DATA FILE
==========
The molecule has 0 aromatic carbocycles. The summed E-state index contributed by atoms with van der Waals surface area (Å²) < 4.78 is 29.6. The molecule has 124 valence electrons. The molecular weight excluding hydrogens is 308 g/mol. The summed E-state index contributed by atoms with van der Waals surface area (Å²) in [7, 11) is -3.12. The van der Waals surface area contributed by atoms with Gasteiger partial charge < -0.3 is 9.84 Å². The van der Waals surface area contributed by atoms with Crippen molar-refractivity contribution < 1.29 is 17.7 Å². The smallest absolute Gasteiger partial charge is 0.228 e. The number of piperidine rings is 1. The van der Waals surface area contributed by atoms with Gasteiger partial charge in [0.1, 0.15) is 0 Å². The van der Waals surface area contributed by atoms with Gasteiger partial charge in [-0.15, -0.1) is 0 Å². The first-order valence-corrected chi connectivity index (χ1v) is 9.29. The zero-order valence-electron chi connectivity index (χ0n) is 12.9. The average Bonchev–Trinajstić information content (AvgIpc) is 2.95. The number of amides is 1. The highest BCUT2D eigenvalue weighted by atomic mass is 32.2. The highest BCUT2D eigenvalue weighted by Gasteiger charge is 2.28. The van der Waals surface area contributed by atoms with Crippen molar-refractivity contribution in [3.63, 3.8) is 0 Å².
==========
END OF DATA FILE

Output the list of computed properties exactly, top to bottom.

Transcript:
The molecule has 0 aromatic carbocycles. The summed E-state index contributed by atoms with van der Waals surface area (Å²) < 4.78 is 29.6. The molecule has 124 valence electrons. The molecular weight excluding hydrogens is 308 g/mol. The summed E-state index contributed by atoms with van der Waals surface area (Å²) in [7, 11) is -3.12. The van der Waals surface area contributed by atoms with Gasteiger partial charge < -0.3 is 9.84 Å². The van der Waals surface area contributed by atoms with Crippen molar-refractivity contribution < 1.29 is 17.7 Å². The smallest absolute Gasteiger partial charge is 0.228 e. The number of piperidine rings is 1. The van der Waals surface area contributed by atoms with Gasteiger partial charge in [0.1, 0.15) is 0 Å². The van der Waals surface area contributed by atoms with Gasteiger partial charge in [-0.15, -0.1) is 0 Å². The first-order valence-corrected chi connectivity index (χ1v) is 9.29. The zero-order valence-electron chi connectivity index (χ0n) is 12.9. The average Bonchev–Trinajstić information content (AvgIpc) is 2.95. The number of amides is 1. The highest BCUT2D eigenvalue weighted by atomic mass is 32.2. The highest BCUT2D eigenvalue weighted by Gasteiger charge is 2.28. The van der Waals surface area contributed by atoms with Crippen molar-refractivity contribution in [3.63, 3.8) is 0 Å².